“We’re heavily invested in our companies’ success and get excited about adding value,” says Armstrong, who adds, “we have over twenty companies pursuing growth strategies; while each has its own mission, we enjoy helping them deploy best practices we see elsewhere in the portfolio. In wealth management, an important toolkit today is the ability to drive an M&A strategy – our companies have made over 80 add-on acquisitions and average more than one a month, so we have the experience base and resources in-house to draw from.”

Along with a growing base of captive RIAs now under the Lovell Minnick umbrella, the firm also owns industry vendors such as Attom Data Solutions, which provides real estate industry analytics, SRS Acquiom, a provider of M&A settlement support, LSQ Funding Group, which offers working capital management tools, and One Zero Financial, which sells foreign exchange trade management software.

Emigrant Partners takes a different approach in support of RIA firms, eschewing traditional buyouts and focusing instead on providing access to growth capital (usually in the form of loans and cash flow participation), along with strategic advice.

Structuring the deals that way brings several key advantages.

“Firms maintain their independence and operating autonomy, and we stay out of their board rooms. These features are important to their founders, next gen and clients,” says Karl Heckenberg, Emigrant Partners’ CEO. Instead, his firm is focused on providing the kind of mentorship that can lead to higher AUM and profits.

As just one example, Emigrant established a partnership with Minneapolis-based NorthRock Partners this past April, and is already helping NorthRock devise strategies to drive rapid growth in high net worth relationships.

Heckenberg says that “North Rock is already on pace to double in size compared to when we first linked up.”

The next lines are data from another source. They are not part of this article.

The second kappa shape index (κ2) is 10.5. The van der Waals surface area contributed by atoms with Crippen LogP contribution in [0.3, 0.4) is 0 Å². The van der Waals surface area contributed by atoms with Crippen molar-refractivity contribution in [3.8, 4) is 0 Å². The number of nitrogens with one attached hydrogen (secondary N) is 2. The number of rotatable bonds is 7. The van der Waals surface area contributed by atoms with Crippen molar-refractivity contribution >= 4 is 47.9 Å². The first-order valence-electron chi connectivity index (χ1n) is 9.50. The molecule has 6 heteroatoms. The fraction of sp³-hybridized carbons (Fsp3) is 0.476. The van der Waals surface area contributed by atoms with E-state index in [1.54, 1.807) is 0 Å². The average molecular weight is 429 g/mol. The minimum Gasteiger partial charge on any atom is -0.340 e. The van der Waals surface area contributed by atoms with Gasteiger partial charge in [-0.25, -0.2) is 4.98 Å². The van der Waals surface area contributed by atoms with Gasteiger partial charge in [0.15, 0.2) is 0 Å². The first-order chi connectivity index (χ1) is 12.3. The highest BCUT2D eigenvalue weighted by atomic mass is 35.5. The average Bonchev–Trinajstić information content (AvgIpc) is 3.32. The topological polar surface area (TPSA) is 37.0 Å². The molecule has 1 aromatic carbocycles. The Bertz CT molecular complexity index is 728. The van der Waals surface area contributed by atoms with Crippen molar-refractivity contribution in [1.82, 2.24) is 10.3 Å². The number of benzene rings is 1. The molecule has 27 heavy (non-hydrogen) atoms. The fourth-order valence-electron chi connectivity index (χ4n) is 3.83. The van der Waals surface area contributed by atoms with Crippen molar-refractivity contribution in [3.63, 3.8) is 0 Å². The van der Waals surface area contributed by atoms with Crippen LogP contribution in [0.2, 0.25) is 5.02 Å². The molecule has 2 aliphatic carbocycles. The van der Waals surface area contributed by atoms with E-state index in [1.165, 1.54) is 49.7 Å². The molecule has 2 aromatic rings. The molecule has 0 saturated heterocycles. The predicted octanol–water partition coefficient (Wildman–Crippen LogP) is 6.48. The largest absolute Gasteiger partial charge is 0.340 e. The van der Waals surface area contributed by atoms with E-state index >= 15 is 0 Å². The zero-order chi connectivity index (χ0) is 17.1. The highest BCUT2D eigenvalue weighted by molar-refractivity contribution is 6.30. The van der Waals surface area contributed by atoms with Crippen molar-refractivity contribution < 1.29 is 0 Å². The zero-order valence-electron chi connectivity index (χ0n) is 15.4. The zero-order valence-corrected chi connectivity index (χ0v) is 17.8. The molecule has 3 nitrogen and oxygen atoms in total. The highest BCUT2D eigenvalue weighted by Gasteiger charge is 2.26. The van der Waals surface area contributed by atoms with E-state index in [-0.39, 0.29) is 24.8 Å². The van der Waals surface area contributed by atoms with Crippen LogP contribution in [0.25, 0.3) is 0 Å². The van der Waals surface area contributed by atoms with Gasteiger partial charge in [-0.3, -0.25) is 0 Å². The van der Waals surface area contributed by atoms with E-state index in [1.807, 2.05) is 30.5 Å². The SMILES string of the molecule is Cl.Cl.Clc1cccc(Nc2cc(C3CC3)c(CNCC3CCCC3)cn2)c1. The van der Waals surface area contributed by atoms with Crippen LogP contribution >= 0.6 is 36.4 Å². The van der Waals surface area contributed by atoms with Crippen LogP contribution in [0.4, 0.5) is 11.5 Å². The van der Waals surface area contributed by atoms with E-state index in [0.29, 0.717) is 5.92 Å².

As is the case with Lovell Minnick, Emigrant Partners aims to bring in resources from other divisions to aid its RIA portfolio members’ growth strategies. Heckenberg cites services that can be offered from other subsidiairies at Emigrant Bank such as trust administration, property & casualty advisory, fine art finance, and other specialty lending and advisory capabilities.

Emigrant Partners is a part of New York Private Bank & Trust, which is an atypical industry backer of RIAs. Most of the industry’s growth capital is coming these days from private equity, other RIAs, and in rare cases, investment banks.

New York Private Bank & Trust also operates a separate RIA consolidator under the leadership of Heckenberg, known as Fiduciary Network. RIAs under that umbrella have asset management bases ranging from around $1 billion to $12 billion, with the average holding controlling $3 billion in AUM.

Emigrant Partners, Lovell Minnick Partners and other more selective industry operators share a key common trait: a desire to tap into the high net worth and corporate clients.

Advisors and their teams with such relationships will always be in high demand, says Carolyn Armitage of industry consultant Echelon Partners.

“I’ve seen advisors make an entire career off of one corporate client,” she says, adding that providing planning services to corporate executives, helping with areas such as stock options exercises, can be very lucrative for advisors.

A focus on high net worth clients isn’t the only key criterion for these selective RIA investors. Heckenberg says that his firm looks at 40 to 50 deals per year, and most of them aren’t growing organically.” His firm only looks to invest in firms that are already on the growth fast-track.

For firms like Emigrant, the talent bench at a potential acquisition is also a key consideration. Heckenberg says his firm is “heavily focused on internal succession. We spend as much time with the next gen leadership at the firm as we do with the founders.